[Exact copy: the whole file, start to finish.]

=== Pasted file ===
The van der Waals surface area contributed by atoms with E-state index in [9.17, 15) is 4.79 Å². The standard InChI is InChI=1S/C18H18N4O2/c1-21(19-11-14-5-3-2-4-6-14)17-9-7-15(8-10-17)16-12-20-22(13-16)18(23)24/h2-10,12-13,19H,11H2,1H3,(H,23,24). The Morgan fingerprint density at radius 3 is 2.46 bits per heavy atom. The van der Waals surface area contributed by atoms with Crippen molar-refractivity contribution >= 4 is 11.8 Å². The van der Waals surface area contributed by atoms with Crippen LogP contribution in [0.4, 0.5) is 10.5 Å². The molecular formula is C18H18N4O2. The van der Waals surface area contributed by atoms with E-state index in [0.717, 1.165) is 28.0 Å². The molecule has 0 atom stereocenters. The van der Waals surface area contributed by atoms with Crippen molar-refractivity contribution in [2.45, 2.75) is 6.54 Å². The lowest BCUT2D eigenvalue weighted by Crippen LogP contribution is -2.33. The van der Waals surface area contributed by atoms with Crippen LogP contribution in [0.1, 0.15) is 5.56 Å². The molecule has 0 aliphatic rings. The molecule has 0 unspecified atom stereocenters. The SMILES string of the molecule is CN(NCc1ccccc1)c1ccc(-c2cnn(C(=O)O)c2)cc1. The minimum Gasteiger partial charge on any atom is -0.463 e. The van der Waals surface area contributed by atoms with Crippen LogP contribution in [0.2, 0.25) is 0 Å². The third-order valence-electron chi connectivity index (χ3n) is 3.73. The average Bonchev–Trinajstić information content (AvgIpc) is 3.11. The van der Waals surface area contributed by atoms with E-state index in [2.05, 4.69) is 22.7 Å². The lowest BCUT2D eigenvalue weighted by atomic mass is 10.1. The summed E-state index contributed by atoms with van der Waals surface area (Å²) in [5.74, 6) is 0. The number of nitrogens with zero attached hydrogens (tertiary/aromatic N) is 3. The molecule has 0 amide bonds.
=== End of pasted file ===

The van der Waals surface area contributed by atoms with E-state index in [9.17, 15) is 4.79 Å². The standard InChI is InChI=1S/C18H18N4O2/c1-21(19-11-14-5-3-2-4-6-14)17-9-7-15(8-10-17)16-12-20-22(13-16)18(23)24/h2-10,12-13,19H,11H2,1H3,(H,23,24). The Morgan fingerprint density at radius 3 is 2.46 bits per heavy atom. The van der Waals surface area contributed by atoms with Crippen molar-refractivity contribution >= 4 is 11.8 Å². The van der Waals surface area contributed by atoms with Crippen LogP contribution in [0.4, 0.5) is 10.5 Å². The molecular formula is C18H18N4O2. The van der Waals surface area contributed by atoms with E-state index in [0.717, 1.165) is 28.0 Å². The molecule has 0 atom stereocenters. The van der Waals surface area contributed by atoms with Crippen molar-refractivity contribution in [2.45, 2.75) is 6.54 Å². The lowest BCUT2D eigenvalue weighted by Crippen LogP contribution is -2.33. The van der Waals surface area contributed by atoms with Crippen LogP contribution in [0.1, 0.15) is 5.56 Å². The molecule has 0 aliphatic rings. The molecule has 0 unspecified atom stereocenters. The SMILES string of the molecule is CN(NCc1ccccc1)c1ccc(-c2cnn(C(=O)O)c2)cc1. The minimum Gasteiger partial charge on any atom is -0.463 e. The van der Waals surface area contributed by atoms with Crippen LogP contribution in [0.2, 0.25) is 0 Å². The third-order valence-electron chi connectivity index (χ3n) is 3.73. The average Bonchev–Trinajstić information content (AvgIpc) is 3.11. The van der Waals surface area contributed by atoms with E-state index in [2.05, 4.69) is 22.7 Å². The lowest BCUT2D eigenvalue weighted by atomic mass is 10.1. The summed E-state index contributed by atoms with van der Waals surface area (Å²) in [5.74, 6) is 0. The number of nitrogens with zero attached hydrogens (tertiary/aromatic N) is 3. The molecule has 0 amide bonds.